A total of P46 million was mistakenly withdrawn from Bank of the Philippine Islands (BPI) accounts during its massive system glitch, a BPI official said Thursday.
Cezar Consing, president and chief executive officer of BPI, said a total of P46 million was mistakenly withdrawn when the bank’s system glitched last June 6 and 7 that resulted in "mispostings" in BPI depositors’ accounts.
“The amount that was mistakenly withdrawn from BPI totaled P46 million. [Because of the] misposting there was an amount that in some cases, were mistakenly withdrawn. That amount is P46 million,” Consing said during the inquiry of the House Committee on Banks and Financial Intermediaries on the BPI system glitch.
Consing said "most, if not all" of the P46 million will be paid back.
He added that the amount mostly affected businesses.
“Most of them are with merchants. Most of them are with small businesses. We are making arrangements with them one by one to settle almost all of them. [They] have expressed readiness to settle. It’s simply a matter of when to debit the accounts,” he said.
Consing said around 750,000 clients and P5.2 billion were affected in the glitch.
"The number I gave is [approximately] 750,000 clients multiplied by P7,000. These are approximate numbers, we’re talking of P5.2 billion either way. This has been rectified when we corrected the mispostings. It took us a total of 37 hours to correct the mispostings,” he said.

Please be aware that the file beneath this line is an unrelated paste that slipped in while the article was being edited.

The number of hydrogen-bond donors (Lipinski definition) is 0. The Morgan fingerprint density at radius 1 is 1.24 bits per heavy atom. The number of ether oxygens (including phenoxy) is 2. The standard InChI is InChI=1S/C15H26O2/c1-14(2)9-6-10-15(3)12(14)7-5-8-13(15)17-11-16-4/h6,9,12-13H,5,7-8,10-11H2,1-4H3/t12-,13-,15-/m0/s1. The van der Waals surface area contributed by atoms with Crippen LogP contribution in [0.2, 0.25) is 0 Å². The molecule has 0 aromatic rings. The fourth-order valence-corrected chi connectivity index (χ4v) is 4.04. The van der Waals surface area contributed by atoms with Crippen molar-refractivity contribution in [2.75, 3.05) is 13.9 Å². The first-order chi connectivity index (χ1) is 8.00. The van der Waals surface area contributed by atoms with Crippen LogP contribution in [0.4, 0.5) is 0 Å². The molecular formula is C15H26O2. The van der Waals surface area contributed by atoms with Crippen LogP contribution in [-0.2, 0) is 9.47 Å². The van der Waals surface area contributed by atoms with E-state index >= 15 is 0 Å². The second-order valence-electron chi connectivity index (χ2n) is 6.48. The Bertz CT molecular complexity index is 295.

The House probe followed the Senate’s inquiry into the state of the banking system after alleged glitches and fraud hit two of the country's largest lenders this month.
The House probe looked into BPI's system and the reported ATM skimming on BDO accounts to protect depositors and the banking industry.
BPI said that it deeply regrets the inconvenience caused to the public, and ensured the House committee they are doing everything to prevent a similar incident from happening.
BPI said the system glitch was caused by human error and not due to hacking, and that there was no breach in data security.
Samar Rep. Edgar Sarmiento, however, told the bank executives that there should have been a check system, after learning from a BPI official that a female programmer, who is one of two persons trusted to handle BPI's new system, committed the posting error.
The Bangko Sentral ng Pilipinas and the National Privacy Commission are conducting their own investigations and were asked by the House committee to submit their findings.